Otherwise--why does this movie even exist? I don't know; still trying to figure why Rogen has a career. Maybe Goldberg and Rogen felt the need to make some kind of meta-statement, their ultimate declaration of what really matters in life (your bro, and perhaps some quality weed); perhaps Rogen sensed the cold wind of mortality breathing down the back of his neck, and felt he had to stray a little into surreal comedy, toss a sop to those who polish the statues of cinematic greats. It's not much of a stretch (I'll probably be more likely to remember him for Pineapple Express); time and time again at the picture's grossest and most outrageous, I kept thinking "Monty Python did this better." Get back to me when Rogen is served his after-dinner mint.

Family ties

Park Chan-wook is off and on for me; didn't like his Vengeance trilogy much and particularly disliked Oldboy (despite moments of bravura directing), but did think Thirst was one of the better vampire movies out there.

And now this, his first English-language feature--basically Hitchcock's Shadow of a Doubt transplanted to Nashville, Tennessee (Matthew Goode's character is actually named Uncle Charlie). Scriptwriter Wentworth Miller improves on Hitchcock's film a little, adding that element of incestuous frisson that I felt the original needed (and probably wasn't ready to deliver at the time).

It's not Hitchcock or anywhere near as good as that; I wouldn't go that far. But Park yoked to a script that actually takes the effort to convey psychological realism or at least plausibility (whether or not it succeeds is a whole other issue) seems freer, more able to do bits of visual mischief (see photo above; the first shot of the film, of India (Mia Wasikowska) silhouetted in the horizon, in an apparently ecstatic moment; an all-too-brief glimpse of the contents of a freezer) while he trusts the storyline to make more and more sense as it unravels.

Wasikowska is wonderful; she sleepwalks her way through the picture (not necessarily a bad thing in a film that feels like a waking nightmare) and you read your own dawning comprehension of her and the film's true nature on her face as the story progresses. Matching her look for deadpan look is Matthew Goode. He made for an overobvious Ozymandias in Zack Snyder's wretched Watchmen (yet another comic book classic ruined by the man); here his creepiness is nicely balanced by a quiet charisma, and a sense of play about his role that you never got from Snyder's solemn train wreck, a hell of a lot more enticing than any mere act of seduction ("c'mon, try this--it'll be fun"). Only Nicole Kidman as India's mother is disappointing--she's basically playing Gertrude to India's feminine Hamlet, and you badly need a scene between them that clarifies or develops their relationship or at least India's feelings about her mother further (incestuous attraction don't seem right in this case--perhaps weary contempt? Patience stretched to the point of snapping?).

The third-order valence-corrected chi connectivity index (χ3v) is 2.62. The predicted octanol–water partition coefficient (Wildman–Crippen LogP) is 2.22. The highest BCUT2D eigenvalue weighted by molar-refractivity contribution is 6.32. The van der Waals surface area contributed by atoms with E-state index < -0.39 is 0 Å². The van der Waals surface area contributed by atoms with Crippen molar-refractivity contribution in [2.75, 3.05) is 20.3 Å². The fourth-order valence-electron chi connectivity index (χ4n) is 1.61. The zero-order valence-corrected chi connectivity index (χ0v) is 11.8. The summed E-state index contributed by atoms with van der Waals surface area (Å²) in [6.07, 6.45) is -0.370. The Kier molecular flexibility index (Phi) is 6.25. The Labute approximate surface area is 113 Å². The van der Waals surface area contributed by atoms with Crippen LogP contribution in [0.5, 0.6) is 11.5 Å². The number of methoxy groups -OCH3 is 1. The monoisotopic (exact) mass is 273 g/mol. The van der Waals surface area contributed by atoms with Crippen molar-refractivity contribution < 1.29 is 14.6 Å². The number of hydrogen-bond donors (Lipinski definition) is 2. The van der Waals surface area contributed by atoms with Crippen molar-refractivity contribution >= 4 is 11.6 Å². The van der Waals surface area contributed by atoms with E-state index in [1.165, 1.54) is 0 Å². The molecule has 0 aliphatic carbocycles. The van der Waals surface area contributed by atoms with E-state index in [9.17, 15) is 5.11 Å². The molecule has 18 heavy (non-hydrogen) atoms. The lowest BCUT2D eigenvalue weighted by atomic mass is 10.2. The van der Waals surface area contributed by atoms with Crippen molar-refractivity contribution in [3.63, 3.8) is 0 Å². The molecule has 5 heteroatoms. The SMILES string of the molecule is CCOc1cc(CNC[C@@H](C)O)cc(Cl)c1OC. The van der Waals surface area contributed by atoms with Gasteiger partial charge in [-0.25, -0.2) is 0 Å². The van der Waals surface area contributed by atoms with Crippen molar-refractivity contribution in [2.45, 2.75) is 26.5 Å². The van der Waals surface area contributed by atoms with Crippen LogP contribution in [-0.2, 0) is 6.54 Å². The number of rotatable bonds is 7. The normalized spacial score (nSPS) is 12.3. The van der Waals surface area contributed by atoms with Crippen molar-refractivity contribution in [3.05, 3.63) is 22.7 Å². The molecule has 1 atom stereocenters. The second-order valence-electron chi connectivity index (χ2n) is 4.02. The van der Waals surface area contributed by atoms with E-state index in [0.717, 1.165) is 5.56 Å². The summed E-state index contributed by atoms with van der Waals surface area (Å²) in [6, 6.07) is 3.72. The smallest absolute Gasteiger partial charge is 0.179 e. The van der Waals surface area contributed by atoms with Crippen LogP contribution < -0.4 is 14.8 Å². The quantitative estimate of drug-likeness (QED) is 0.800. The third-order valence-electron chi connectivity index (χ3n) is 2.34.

Some folks complain of predictability--I like to think what the picture has is inevitability, that sense that things will come into fruition and there's nothing you can do about it (which again reinforces that sense of nightmare). Will India fall under the spell of her uncle's homicidal influence? This is a Park Chan-wook film; take a wild freaking guess. 

Love the restraint--how Park withholds the crucial moment and keeps withholding it like a practiced onanist (see the aforementioned first shot, and later and even better, the shower sequence--which evokes Hitchcock, then trumps him for outrageousness). Love the gorgeous camerawork, which manages to be luscious and austere both. I'm almost wishing Park directed his own remake to Oldboy; he seems to do just fine this side of the Pacific Ocean. 


Monday, June 10, 2013

Now You See Me (Louis Leterrier); Dr. Who Season 7 Part 2 (Bells of St. John, Rings of Akhaten, Nightmare in Silver, The Name of the Doctor)

(Warning: plot twists and surprises discussed in detail)

Slight of hand

Louis Leterrier's Now You See Me starts off intriguingly enough--four talented young magicians/escape artists/confidence men are recruited to become the Four Horsemen, with all the ominous and apocalyptic connotations deliberately (though not very effectively) evoked.

The four announce a series of crimes; Mark Ruffalo's FBI Agent Dylan Rhodes declares his intention to stop them. The four are constantly a step ahead of Agent Rhodes, and ultimately disappear in a flash of light and puff of hard currency.